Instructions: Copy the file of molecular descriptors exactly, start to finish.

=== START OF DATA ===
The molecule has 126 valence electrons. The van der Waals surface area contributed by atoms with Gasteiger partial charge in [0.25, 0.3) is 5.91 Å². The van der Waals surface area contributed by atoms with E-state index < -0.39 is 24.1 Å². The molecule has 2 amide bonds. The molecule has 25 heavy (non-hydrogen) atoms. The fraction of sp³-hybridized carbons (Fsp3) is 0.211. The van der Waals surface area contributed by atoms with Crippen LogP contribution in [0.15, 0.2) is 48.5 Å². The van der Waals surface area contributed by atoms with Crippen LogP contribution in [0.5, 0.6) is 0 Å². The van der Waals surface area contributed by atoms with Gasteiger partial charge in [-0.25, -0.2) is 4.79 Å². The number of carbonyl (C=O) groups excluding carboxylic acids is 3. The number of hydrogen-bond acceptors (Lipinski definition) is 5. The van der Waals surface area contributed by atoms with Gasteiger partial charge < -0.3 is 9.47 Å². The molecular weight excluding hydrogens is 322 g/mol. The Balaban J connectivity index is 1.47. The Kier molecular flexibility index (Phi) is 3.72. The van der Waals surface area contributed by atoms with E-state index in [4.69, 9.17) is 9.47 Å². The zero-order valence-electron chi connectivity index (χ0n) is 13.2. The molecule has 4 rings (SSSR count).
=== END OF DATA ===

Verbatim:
The molecule has 126 valence electrons. The van der Waals surface area contributed by atoms with Gasteiger partial charge in [0.25, 0.3) is 5.91 Å². The van der Waals surface area contributed by atoms with E-state index < -0.39 is 24.1 Å². The molecule has 2 amide bonds. The molecule has 25 heavy (non-hydrogen) atoms. The fraction of sp³-hybridized carbons (Fsp3) is 0.211. The van der Waals surface area contributed by atoms with Crippen LogP contribution in [0.15, 0.2) is 48.5 Å². The van der Waals surface area contributed by atoms with Crippen LogP contribution in [0.5, 0.6) is 0 Å². The van der Waals surface area contributed by atoms with Gasteiger partial charge in [-0.25, -0.2) is 4.79 Å². The number of carbonyl (C=O) groups excluding carboxylic acids is 3. The number of hydrogen-bond acceptors (Lipinski definition) is 5. The van der Waals surface area contributed by atoms with Gasteiger partial charge < -0.3 is 9.47 Å². The molecular weight excluding hydrogens is 322 g/mol. The Balaban J connectivity index is 1.47. The Kier molecular flexibility index (Phi) is 3.72. The van der Waals surface area contributed by atoms with E-state index in [4.69, 9.17) is 9.47 Å². The zero-order valence-electron chi connectivity index (χ0n) is 13.2. The molecule has 4 rings (SSSR count).